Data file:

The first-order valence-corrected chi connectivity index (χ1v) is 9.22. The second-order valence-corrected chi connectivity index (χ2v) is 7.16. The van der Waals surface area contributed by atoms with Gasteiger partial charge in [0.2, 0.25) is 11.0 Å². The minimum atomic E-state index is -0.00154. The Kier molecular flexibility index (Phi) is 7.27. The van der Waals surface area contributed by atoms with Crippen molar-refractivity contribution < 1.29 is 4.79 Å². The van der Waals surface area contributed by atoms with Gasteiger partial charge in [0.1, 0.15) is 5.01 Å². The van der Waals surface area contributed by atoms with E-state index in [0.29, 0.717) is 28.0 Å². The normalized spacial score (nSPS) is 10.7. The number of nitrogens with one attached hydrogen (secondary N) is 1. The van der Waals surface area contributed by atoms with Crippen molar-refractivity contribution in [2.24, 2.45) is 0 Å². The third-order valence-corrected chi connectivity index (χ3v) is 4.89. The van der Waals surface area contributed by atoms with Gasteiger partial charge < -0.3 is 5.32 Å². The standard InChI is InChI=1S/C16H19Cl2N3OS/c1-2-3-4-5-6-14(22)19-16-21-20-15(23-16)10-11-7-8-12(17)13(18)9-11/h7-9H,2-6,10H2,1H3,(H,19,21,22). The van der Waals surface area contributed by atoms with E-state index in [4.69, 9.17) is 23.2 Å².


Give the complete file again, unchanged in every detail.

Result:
The first-order valence-corrected chi connectivity index (χ1v) is 9.22. The second-order valence-corrected chi connectivity index (χ2v) is 7.16. The van der Waals surface area contributed by atoms with Gasteiger partial charge in [0.2, 0.25) is 11.0 Å². The minimum atomic E-state index is -0.00154. The Kier molecular flexibility index (Phi) is 7.27. The van der Waals surface area contributed by atoms with Crippen molar-refractivity contribution < 1.29 is 4.79 Å². The van der Waals surface area contributed by atoms with Gasteiger partial charge in [0.1, 0.15) is 5.01 Å². The van der Waals surface area contributed by atoms with E-state index in [0.29, 0.717) is 28.0 Å². The normalized spacial score (nSPS) is 10.7. The number of nitrogens with one attached hydrogen (secondary N) is 1. The van der Waals surface area contributed by atoms with Crippen molar-refractivity contribution in [2.24, 2.45) is 0 Å². The third-order valence-corrected chi connectivity index (χ3v) is 4.89. The van der Waals surface area contributed by atoms with Gasteiger partial charge < -0.3 is 5.32 Å². The standard InChI is InChI=1S/C16H19Cl2N3OS/c1-2-3-4-5-6-14(22)19-16-21-20-15(23-16)10-11-7-8-12(17)13(18)9-11/h7-9H,2-6,10H2,1H3,(H,19,21,22). The van der Waals surface area contributed by atoms with E-state index in [4.69, 9.17) is 23.2 Å².